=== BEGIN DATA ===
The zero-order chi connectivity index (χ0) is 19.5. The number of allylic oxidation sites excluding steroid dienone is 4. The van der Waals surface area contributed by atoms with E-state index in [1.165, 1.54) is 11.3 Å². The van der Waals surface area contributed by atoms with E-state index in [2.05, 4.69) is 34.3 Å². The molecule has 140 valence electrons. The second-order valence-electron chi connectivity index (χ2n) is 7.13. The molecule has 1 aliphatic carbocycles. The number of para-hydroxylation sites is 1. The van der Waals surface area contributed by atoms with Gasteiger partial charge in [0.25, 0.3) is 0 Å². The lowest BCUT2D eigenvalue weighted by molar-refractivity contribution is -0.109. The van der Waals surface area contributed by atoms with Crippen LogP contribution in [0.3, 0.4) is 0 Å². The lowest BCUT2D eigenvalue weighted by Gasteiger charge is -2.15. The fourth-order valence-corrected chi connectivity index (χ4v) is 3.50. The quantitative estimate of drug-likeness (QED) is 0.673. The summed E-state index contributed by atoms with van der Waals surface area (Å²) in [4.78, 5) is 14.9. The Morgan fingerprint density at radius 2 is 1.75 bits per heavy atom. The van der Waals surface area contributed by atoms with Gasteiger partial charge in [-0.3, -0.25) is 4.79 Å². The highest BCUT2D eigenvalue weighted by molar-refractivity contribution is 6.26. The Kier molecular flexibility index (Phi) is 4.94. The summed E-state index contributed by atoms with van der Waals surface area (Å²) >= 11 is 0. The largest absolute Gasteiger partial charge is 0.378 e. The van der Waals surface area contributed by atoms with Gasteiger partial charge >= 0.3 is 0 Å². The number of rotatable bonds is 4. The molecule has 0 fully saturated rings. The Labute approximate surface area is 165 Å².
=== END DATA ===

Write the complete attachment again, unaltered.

The zero-order chi connectivity index (χ0) is 19.5. The number of allylic oxidation sites excluding steroid dienone is 4. The van der Waals surface area contributed by atoms with E-state index in [1.165, 1.54) is 11.3 Å². The van der Waals surface area contributed by atoms with E-state index in [2.05, 4.69) is 34.3 Å². The molecule has 140 valence electrons. The second-order valence-electron chi connectivity index (χ2n) is 7.13. The molecule has 1 aliphatic carbocycles. The number of para-hydroxylation sites is 1. The van der Waals surface area contributed by atoms with Gasteiger partial charge in [0.25, 0.3) is 0 Å². The lowest BCUT2D eigenvalue weighted by molar-refractivity contribution is -0.109. The van der Waals surface area contributed by atoms with Crippen LogP contribution in [0.3, 0.4) is 0 Å². The lowest BCUT2D eigenvalue weighted by Gasteiger charge is -2.15. The fourth-order valence-corrected chi connectivity index (χ4v) is 3.50. The quantitative estimate of drug-likeness (QED) is 0.673. The summed E-state index contributed by atoms with van der Waals surface area (Å²) in [4.78, 5) is 14.9. The Morgan fingerprint density at radius 2 is 1.75 bits per heavy atom. The van der Waals surface area contributed by atoms with Gasteiger partial charge in [-0.3, -0.25) is 4.79 Å². The highest BCUT2D eigenvalue weighted by molar-refractivity contribution is 6.26. The Kier molecular flexibility index (Phi) is 4.94. The summed E-state index contributed by atoms with van der Waals surface area (Å²) >= 11 is 0. The largest absolute Gasteiger partial charge is 0.378 e. The van der Waals surface area contributed by atoms with Gasteiger partial charge >= 0.3 is 0 Å². The number of rotatable bonds is 4. The molecule has 0 fully saturated rings. The Labute approximate surface area is 165 Å².